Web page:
I work for a software development company, so the meetings we have are usually JADs (joint application development sessions).

A business analyst always takes the minutes, and yes, they are an active participant in the meeting. Our minutes, however, are part of the analysis and are not just a simple transcript of he-said, she-said.

The minutes feed directly into functional and non-functional requirements, or design documentation and are really just the first step in the overall documentation process. When I took minutes, I could easily wind up with 20+ pages of minutes from our day long sessions.

OK, thanks so far for the replies.

I work for a governmental department. Our minutes are official ones that need to go into the record for the public (though I seriously doubt there’s a busting down of the clerk’s office due to an outpouring of public demand for what we produce).

I’ve been tasked to this every other meeting. I’ll suck it up and do it but I’ve objected (internally) to it for two different reasons. One’s egotistical: I don’t believe that I should write them. My experience has always been that a secretary, administrative assistant, or the like write the minutes.
The second’s practical: to have a participant in the meeting write the minutes will make them inherently biased. Besides, the people in the meeting should be paying attention to the meeting. You can’t write and participate at the same time.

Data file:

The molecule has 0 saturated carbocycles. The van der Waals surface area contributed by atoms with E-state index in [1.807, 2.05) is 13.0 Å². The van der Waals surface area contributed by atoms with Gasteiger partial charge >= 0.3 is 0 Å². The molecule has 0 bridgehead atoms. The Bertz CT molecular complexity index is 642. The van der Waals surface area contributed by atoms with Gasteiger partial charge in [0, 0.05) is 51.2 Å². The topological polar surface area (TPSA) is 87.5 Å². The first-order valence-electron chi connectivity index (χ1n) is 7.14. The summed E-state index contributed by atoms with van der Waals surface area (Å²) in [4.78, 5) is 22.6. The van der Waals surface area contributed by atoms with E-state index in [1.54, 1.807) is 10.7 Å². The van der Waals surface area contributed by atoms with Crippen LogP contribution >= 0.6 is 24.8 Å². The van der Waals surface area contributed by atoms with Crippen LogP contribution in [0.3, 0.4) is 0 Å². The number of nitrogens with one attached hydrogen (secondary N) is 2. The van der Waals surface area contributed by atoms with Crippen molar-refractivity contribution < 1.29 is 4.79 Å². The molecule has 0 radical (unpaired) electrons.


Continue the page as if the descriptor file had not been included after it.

I see that the consensus seems to lean towards me being wrong on both counts. I welcome more input though.

No, I think your situation is different. Although you haven’t told us what your role is in these meetings. I think the type of meeting you describe would be somewhat like the academic meetings I mentioned, where faculty participate in the meeting and an admin keeps the minutes. If you are, for example, one of the two lowest-ranking participants in these meetings, resources might necessitate rotating responsibility for the minutes between the two of you. The rotation among all members, or all members not deemed exempt due to their rank, provides some protection against bias. But is your agency really so lean that you don’t have a spare admin somewhere? Or do the powers that be not trust the admins?

I disagree that by taking minutes you are precluding yourself from participating in the meeting. Hell, I’ve lead meetings and taken my own minutes for them at the same time. It’s tough, but it can be done.

Taking minutes is more than just writing things down. You have to actively engage in the meeting in order to really have a good grasp of what’s going on. There is a bit of analysis involved in order to recognize the main points of the meeting, the context, and filter out the back-and-forth from the actual decisions and important points. Then there’s the issue of organizing related concepts and deciding how to present the information in a logical manner. That’s usually a little more than can be expected of a secretary or admin and requires a level of subject matter expertise and familiarity with the subject of the meeting.

Take pride in the fact that you get to do the minutes. You get the power to record for posterity the decisions and discussion of the meeting. That’s a pretty cool thing.